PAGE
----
Prosopagnosia - Face Blindness

Prosopagnosia, sometimes called face blindness, may be present from childhood

This is a pretty rare disorder,Individuals with this type often do not realize until they are older that they are unable to recognize faces as well as other people do. A recent study conducted in Germany surveyed the face recognition abilities of a large group of students, and reported a prevalence rate of 2-2.5%. That is, as many as one in 50 people may suffer from developmental prosopagnosia. If this figure is correct, there may be 1.5 million prosopagnosics in the UK alone.


Prosopagnosia is thought to be the result of abnormalities, damage, or impairment in the right fusiform gyrus, a fold in the brain that appears to coordinate the neural systems that control facial perception and memory but It’s not a memory problem. Acquired prosopagnosia may occur after brain damage from head injury, stroke, or neurodegenerative diseases. Individuals with this type had normal face recognition abilities in the past, but this has been impaired or lost due to brain injury.

It would be pretty easy to figure out if you have this problem without taking a test. It causes some pretty bizarre situations where you keep treating people you know like they are strangers because you don't recognize them.Many people occasionally fail to recognise a familiar face, or even mistake an unknown person for someone they know. However, individuals with prosopagnosia have a severe face recognition deficit, affecting even the most familiar faces, such as their spouse or children.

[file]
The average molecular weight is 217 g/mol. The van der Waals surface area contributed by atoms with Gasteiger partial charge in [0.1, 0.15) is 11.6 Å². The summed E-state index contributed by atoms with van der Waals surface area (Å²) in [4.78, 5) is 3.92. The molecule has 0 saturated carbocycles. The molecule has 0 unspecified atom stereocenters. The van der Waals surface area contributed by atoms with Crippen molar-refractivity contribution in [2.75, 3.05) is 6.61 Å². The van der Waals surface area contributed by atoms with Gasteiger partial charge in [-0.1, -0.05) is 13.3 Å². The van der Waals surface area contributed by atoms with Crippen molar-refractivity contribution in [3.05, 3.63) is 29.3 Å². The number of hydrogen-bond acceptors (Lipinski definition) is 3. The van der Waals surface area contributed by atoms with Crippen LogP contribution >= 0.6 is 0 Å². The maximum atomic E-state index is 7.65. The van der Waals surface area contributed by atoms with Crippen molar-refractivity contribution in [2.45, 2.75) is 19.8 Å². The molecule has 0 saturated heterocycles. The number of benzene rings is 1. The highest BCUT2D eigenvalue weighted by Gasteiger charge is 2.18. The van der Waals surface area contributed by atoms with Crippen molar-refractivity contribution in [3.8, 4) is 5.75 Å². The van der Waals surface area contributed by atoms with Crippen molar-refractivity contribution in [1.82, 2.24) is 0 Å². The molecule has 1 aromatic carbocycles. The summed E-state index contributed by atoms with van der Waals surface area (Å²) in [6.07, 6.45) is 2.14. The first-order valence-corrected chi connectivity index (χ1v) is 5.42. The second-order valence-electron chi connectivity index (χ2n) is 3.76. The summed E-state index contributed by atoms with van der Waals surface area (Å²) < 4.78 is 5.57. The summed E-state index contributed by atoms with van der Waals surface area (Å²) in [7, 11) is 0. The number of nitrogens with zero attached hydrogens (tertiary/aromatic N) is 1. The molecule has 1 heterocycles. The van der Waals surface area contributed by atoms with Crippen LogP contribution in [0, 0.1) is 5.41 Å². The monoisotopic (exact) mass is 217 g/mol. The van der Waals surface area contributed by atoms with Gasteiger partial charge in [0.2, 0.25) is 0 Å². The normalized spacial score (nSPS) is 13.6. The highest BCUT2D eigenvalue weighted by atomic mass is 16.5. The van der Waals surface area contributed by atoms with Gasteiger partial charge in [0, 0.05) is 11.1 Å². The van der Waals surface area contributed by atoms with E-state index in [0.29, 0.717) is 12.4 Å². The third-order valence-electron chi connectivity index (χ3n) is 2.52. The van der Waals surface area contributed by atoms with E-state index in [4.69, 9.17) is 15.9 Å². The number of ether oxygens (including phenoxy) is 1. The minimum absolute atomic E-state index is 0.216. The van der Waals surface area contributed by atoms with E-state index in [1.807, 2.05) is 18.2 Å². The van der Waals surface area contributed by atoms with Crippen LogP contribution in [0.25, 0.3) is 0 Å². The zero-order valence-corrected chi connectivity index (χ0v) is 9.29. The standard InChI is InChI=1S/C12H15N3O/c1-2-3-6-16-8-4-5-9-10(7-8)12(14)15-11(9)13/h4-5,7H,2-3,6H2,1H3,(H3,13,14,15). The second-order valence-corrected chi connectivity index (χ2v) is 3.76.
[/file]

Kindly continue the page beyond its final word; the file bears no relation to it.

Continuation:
Individuals with prosopagnosia must learn other ways of remembering faces. Clues such as hair, voice, and clothes may help identify people. Some prosopagnosics have reported avoidance of social interactions, problems with interpersonal relationships, damage to career, and even depression. In extreme cases, prosopagnosics may develop social anxiety disorder, characterized by fear and avoidance of social situations that may cause embarrassment. Many individuals with the disorder report difficulty watching movies and television shows since they cannot identify the characters from one scene in the next. Researchers are working on ways to help individuals with prosopagnosia improve their face recognition.

There is no formal treatment for prosopagnosia. However, many researchers are now working in this area, and you may be able to take part in a study investigating prosopagnosia. Some research focuses on advancing our understanding of the causes and basis of prosopagnosia, whereas other investigators are examining the effectiveness of training programmes designed to improve face recognition.

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